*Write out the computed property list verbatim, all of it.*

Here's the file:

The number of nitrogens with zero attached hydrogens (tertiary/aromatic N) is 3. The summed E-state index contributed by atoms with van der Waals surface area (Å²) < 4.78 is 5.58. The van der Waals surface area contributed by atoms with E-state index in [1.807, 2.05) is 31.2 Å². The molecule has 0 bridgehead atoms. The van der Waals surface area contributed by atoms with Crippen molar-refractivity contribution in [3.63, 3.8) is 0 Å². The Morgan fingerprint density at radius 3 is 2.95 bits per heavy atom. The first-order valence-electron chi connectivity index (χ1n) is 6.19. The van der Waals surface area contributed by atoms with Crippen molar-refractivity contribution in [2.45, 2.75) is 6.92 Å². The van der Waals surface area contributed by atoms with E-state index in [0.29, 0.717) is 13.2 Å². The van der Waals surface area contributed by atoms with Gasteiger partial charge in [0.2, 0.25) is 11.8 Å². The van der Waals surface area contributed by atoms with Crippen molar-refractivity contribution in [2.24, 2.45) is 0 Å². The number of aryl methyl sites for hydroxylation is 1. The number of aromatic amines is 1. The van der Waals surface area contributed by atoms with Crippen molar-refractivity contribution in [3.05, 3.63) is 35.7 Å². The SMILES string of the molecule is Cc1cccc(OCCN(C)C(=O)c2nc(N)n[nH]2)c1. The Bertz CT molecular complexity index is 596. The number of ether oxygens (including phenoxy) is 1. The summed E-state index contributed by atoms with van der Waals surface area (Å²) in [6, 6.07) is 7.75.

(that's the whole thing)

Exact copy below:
The number of nitrogens with zero attached hydrogens (tertiary/aromatic N) is 3. The summed E-state index contributed by atoms with van der Waals surface area (Å²) < 4.78 is 5.58. The van der Waals surface area contributed by atoms with E-state index in [1.807, 2.05) is 31.2 Å². The molecule has 0 bridgehead atoms. The van der Waals surface area contributed by atoms with Crippen molar-refractivity contribution in [3.63, 3.8) is 0 Å². The Morgan fingerprint density at radius 3 is 2.95 bits per heavy atom. The first-order valence-electron chi connectivity index (χ1n) is 6.19. The van der Waals surface area contributed by atoms with Crippen molar-refractivity contribution in [2.45, 2.75) is 6.92 Å². The van der Waals surface area contributed by atoms with E-state index in [0.29, 0.717) is 13.2 Å². The van der Waals surface area contributed by atoms with Gasteiger partial charge in [0.2, 0.25) is 11.8 Å². The van der Waals surface area contributed by atoms with Crippen molar-refractivity contribution in [2.24, 2.45) is 0 Å². The number of aryl methyl sites for hydroxylation is 1. The number of aromatic amines is 1. The van der Waals surface area contributed by atoms with Crippen molar-refractivity contribution in [3.05, 3.63) is 35.7 Å². The SMILES string of the molecule is Cc1cccc(OCCN(C)C(=O)c2nc(N)n[nH]2)c1. The Bertz CT molecular complexity index is 596. The number of ether oxygens (including phenoxy) is 1. The summed E-state index contributed by atoms with van der Waals surface area (Å²) in [6, 6.07) is 7.75.